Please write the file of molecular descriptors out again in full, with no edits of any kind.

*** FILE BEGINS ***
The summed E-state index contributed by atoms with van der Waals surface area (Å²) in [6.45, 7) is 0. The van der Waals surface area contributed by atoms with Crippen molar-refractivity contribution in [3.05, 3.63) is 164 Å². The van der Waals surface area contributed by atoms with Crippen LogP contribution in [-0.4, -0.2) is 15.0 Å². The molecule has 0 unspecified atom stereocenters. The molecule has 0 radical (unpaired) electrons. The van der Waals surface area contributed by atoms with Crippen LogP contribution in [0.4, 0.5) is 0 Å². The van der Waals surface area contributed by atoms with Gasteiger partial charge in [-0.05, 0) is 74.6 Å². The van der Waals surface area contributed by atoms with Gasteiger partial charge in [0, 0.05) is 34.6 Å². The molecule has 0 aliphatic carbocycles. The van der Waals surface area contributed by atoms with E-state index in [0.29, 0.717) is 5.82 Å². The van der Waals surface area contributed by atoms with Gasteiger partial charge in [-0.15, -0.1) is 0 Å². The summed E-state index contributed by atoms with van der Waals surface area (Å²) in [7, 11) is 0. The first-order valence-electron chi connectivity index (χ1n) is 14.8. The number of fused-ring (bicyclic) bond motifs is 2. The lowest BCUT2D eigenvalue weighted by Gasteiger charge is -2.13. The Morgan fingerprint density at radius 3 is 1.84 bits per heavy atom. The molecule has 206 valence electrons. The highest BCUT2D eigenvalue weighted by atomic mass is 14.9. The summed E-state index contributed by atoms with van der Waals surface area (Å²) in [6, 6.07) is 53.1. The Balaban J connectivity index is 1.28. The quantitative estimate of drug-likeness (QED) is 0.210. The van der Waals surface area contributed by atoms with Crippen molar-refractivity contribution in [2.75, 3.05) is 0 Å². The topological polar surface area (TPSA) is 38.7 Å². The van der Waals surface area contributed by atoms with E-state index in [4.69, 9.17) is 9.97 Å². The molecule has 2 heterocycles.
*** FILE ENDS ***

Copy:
The summed E-state index contributed by atoms with van der Waals surface area (Å²) in [6.45, 7) is 0. The van der Waals surface area contributed by atoms with Crippen molar-refractivity contribution in [3.05, 3.63) is 164 Å². The van der Waals surface area contributed by atoms with Crippen LogP contribution in [-0.4, -0.2) is 15.0 Å². The molecule has 0 unspecified atom stereocenters. The molecule has 0 radical (unpaired) electrons. The van der Waals surface area contributed by atoms with Crippen LogP contribution in [0.4, 0.5) is 0 Å². The van der Waals surface area contributed by atoms with Gasteiger partial charge in [-0.05, 0) is 74.6 Å². The van der Waals surface area contributed by atoms with Gasteiger partial charge in [0, 0.05) is 34.6 Å². The molecule has 0 aliphatic carbocycles. The van der Waals surface area contributed by atoms with E-state index in [0.29, 0.717) is 5.82 Å². The van der Waals surface area contributed by atoms with Gasteiger partial charge in [-0.15, -0.1) is 0 Å². The summed E-state index contributed by atoms with van der Waals surface area (Å²) in [7, 11) is 0. The first-order valence-electron chi connectivity index (χ1n) is 14.8. The number of fused-ring (bicyclic) bond motifs is 2. The lowest BCUT2D eigenvalue weighted by Gasteiger charge is -2.13. The Morgan fingerprint density at radius 3 is 1.84 bits per heavy atom. The molecule has 206 valence electrons. The highest BCUT2D eigenvalue weighted by atomic mass is 14.9. The summed E-state index contributed by atoms with van der Waals surface area (Å²) in [6, 6.07) is 53.1. The Balaban J connectivity index is 1.28. The quantitative estimate of drug-likeness (QED) is 0.210. The van der Waals surface area contributed by atoms with Crippen molar-refractivity contribution in [2.75, 3.05) is 0 Å². The topological polar surface area (TPSA) is 38.7 Å². The van der Waals surface area contributed by atoms with E-state index in [4.69, 9.17) is 9.97 Å². The molecule has 2 heterocycles.